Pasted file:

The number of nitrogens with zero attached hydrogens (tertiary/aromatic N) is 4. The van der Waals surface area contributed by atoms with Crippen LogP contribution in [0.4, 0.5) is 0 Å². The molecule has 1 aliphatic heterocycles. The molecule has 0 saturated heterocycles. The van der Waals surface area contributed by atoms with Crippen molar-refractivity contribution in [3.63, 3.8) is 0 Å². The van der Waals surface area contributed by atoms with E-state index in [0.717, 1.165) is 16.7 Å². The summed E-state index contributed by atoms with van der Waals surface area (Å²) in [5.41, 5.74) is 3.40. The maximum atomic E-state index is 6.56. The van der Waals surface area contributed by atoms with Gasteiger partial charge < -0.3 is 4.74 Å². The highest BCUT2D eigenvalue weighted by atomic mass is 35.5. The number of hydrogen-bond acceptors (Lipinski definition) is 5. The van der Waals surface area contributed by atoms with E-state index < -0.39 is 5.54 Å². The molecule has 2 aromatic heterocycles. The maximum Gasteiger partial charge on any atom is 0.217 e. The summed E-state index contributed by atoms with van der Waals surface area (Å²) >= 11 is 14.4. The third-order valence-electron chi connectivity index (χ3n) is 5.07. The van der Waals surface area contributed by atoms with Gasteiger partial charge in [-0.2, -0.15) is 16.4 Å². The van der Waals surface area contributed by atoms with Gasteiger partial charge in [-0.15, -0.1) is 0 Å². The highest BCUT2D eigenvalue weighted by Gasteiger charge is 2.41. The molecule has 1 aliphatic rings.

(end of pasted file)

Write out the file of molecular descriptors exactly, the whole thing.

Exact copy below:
The number of nitrogens with zero attached hydrogens (tertiary/aromatic N) is 4. The van der Waals surface area contributed by atoms with Crippen LogP contribution in [0.4, 0.5) is 0 Å². The molecule has 1 aliphatic heterocycles. The molecule has 0 saturated heterocycles. The van der Waals surface area contributed by atoms with Crippen molar-refractivity contribution in [3.63, 3.8) is 0 Å². The van der Waals surface area contributed by atoms with E-state index in [0.717, 1.165) is 16.7 Å². The summed E-state index contributed by atoms with van der Waals surface area (Å²) in [5.41, 5.74) is 3.40. The maximum atomic E-state index is 6.56. The van der Waals surface area contributed by atoms with Gasteiger partial charge < -0.3 is 4.74 Å². The highest BCUT2D eigenvalue weighted by atomic mass is 35.5. The number of hydrogen-bond acceptors (Lipinski definition) is 5. The van der Waals surface area contributed by atoms with E-state index < -0.39 is 5.54 Å². The molecule has 2 aromatic heterocycles. The maximum Gasteiger partial charge on any atom is 0.217 e. The summed E-state index contributed by atoms with van der Waals surface area (Å²) >= 11 is 14.4. The third-order valence-electron chi connectivity index (χ3n) is 5.07. The van der Waals surface area contributed by atoms with Gasteiger partial charge in [-0.2, -0.15) is 16.4 Å². The van der Waals surface area contributed by atoms with Gasteiger partial charge in [-0.15, -0.1) is 0 Å². The highest BCUT2D eigenvalue weighted by Gasteiger charge is 2.41. The molecule has 1 aliphatic rings.